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Yep, I actually transferred > 6 months worth of cash needs into our FDIC insured bank account which pays absolutely nothing and was set up that way for it's low minimum/no fees for just covering 1 month's worth of expenses. I guess I'll go open another account there that might at least pay us SOMETHING. I don't want any interruptions in the ol' cash flow....

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Old 09-30-2008, 09:57 AM   #32
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We moved more into cash over the past two years due to info I gained here. I had previously been about 90% equities but with DW planning to stop work next year we needed a substantial cash bucket to be able to outlast extended downturns. This downturn is effectively making our cash bucket a bigger part of our portfolio.

Edit: I haven't even considered pulling equities out as things have fallen. In fact I have regretted the need to maintain the cash and not utilize this buying opportunity. If we hit a truly epic catastrophe I will end up merrily spinning down the drain saying "what goes down must come up." I would rather take that chance than bail at the bottom as flocks of people do.
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Old 09-30-2008, 09:59 AM   #33
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how many have changed their minds over the last few weeks about whether they are truely aggressive investors who are usually 70-100% equities?...im glad that over the last few years i shifted from 80-90% equities to my 45-50% and sleep a lot better for it.
I'm feathers and eggs all the way.
how many dozen would you like today?
i did the final shift to a 50-50 AA right after i FIREd in spring 07. i had been at 60/40 during the salt mine years. so no change here.
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Old 09-30-2008, 10:17 AM   #34
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I have 20-25 years before I will have to take money from my accounts. I enjoy watching the panic. Each time we get a panic drop I invest more funds or rebalance my allocation of assets. This may well turn out to be the best investment opportunity of my life.

I was surprised to find the market drops have no effect on my investment psychology. I expect that is due to investment knowledge and several books and accounts of market madness.

I'm about 70% equities and 20% of that is in Oil and Gas stocks

I found "A Short History of Financial Euphoria" by John Kenneth Galbraith very enlightening.
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Old 09-30-2008, 10:22 AM   #35
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Need to check to see, probably time to rebalance... although we've been adding so much to equities that I might have offset percentage losses. Still shooting for 80/20.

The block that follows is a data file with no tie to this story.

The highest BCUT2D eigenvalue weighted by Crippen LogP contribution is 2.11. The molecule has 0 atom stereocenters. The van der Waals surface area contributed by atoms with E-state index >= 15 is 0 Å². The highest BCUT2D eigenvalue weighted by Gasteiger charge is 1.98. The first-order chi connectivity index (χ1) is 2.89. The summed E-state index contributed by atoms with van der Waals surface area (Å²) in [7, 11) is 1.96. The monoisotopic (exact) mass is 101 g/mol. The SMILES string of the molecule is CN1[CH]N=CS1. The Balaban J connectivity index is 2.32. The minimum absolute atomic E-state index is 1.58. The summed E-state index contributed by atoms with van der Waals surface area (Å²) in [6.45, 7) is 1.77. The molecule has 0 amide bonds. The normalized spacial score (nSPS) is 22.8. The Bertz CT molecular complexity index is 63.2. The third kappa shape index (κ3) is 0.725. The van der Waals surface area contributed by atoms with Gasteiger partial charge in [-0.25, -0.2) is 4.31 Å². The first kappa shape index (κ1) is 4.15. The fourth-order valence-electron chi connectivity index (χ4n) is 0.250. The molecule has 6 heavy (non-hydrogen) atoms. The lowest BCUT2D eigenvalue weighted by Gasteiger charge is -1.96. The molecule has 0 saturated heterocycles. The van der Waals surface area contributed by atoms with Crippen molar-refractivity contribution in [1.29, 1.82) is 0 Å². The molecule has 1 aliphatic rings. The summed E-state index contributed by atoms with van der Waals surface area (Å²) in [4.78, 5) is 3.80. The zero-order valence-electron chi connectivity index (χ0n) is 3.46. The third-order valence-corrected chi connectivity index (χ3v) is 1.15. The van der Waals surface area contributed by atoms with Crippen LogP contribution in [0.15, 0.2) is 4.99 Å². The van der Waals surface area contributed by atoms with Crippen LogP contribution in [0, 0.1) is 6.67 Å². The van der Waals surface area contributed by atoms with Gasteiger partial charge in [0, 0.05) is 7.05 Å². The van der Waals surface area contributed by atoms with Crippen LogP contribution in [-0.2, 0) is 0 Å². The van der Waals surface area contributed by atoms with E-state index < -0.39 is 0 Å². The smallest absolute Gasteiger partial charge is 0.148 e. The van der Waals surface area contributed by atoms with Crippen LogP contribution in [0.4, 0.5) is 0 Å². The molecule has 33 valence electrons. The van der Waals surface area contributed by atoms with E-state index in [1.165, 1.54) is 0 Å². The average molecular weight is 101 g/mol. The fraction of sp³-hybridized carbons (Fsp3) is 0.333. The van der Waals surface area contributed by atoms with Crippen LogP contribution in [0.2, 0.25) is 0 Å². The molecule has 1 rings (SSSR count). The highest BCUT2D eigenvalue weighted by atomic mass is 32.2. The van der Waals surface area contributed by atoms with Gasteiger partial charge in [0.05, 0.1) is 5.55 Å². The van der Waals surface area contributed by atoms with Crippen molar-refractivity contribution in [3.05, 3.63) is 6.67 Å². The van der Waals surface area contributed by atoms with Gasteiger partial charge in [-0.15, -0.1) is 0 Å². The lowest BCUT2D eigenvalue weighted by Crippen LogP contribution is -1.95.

I don't count my cash position since that's slated to near-term planned expenses (moving and building a house at some point) but I can't say I'm not tempted to dip into that and throw a slug into the market. I'm as confident of it going up as down, so I do nothing.
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Old 09-30-2008, 12:05 PM   #36
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I'm half retired (DW didn't feel like quitting yet). I'm 100% equities by AA, though with some foresight I pulled out about 20% cash throughout last year to ensure my first few years of retirement weren't hit with a bear market. About 9% of that has gone back into equities as the market dropped, with 6% more to go.

My retirement simulation shows I'm short of portfolio value right now if I use nominal rates of return. I need to boost returns by 2% to get back to a retirement surplus. That seems pretty reasonable given the current market price. I think we'll see much better than 6% returns from this point. That seems pretty much the point Ed Easterling was making with his talk of better expected returns when P/E is low.

So sure it's a little uncomfortable, but it's also a nice opportunity and within my expectations.
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Old 09-30-2008, 12:34 PM   #37
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I went from 90 to 95 in equities during the last drop. I missed out yesterday (bummer) and now the markets have slightly rebounded. On the next drop, I'll probably move more over to equities. I'd go full 100%, but I need to keep some bonds due to restrictions on some of my accounts.

All in all, for those of us who have time to wait this out, this is a great opportunity.

At moments like this, I go back to what Bernstein said in Four Pillars that for accumlators, pray for a bear market. Prayers fulfilled. Now let's just hope it pans out.
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Old 09-30-2008, 12:47 PM   #38
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I'm half retired (DW didn't feel like quitting yet).
It's my dream to be able to say the exact same thing some day...
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Old 09-30-2008, 05:30 PM   #39
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although im a big believer in being well diversified and i doubt ill ever pull out i tend to think you maybe right in your prediction and while id love to give you a good argument for why you shouldnt be out i really cant argue with you. you just may be right.
Also, I think we're in a commodity up cycle of 10-15-20 years, that started in 98/99. That won't be good for stocks.

Supply shrank in the 80's and 90's, excess inventories got worked off, there was little incentive to invest in productive capacity with prices declining. But demand kept moving along, and ultimately the cycle is reversed.

Old books on the market crossed me over to 0% stocks, like Money Game (about the market in the 60's). All the ticker symbols and "gurus" in the book are long forgotten. They thought it was "different", stocks always go up, etc. I think everyone is going to get fooled in this market...the landscape supporting stocks is going to change.
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Old 09-30-2008, 05:46 PM   #40
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I'm about 60% equities (or was). 5% cash. Have decided to continue to DCA by asset allocation but will be reducing the monthly amount and focusing on value. Goal is to build up a bigger cash reserve. If not needed, I'm sure there will be opportunities to invest it. Sure am glad that I added some real estate. ER might not be so E.....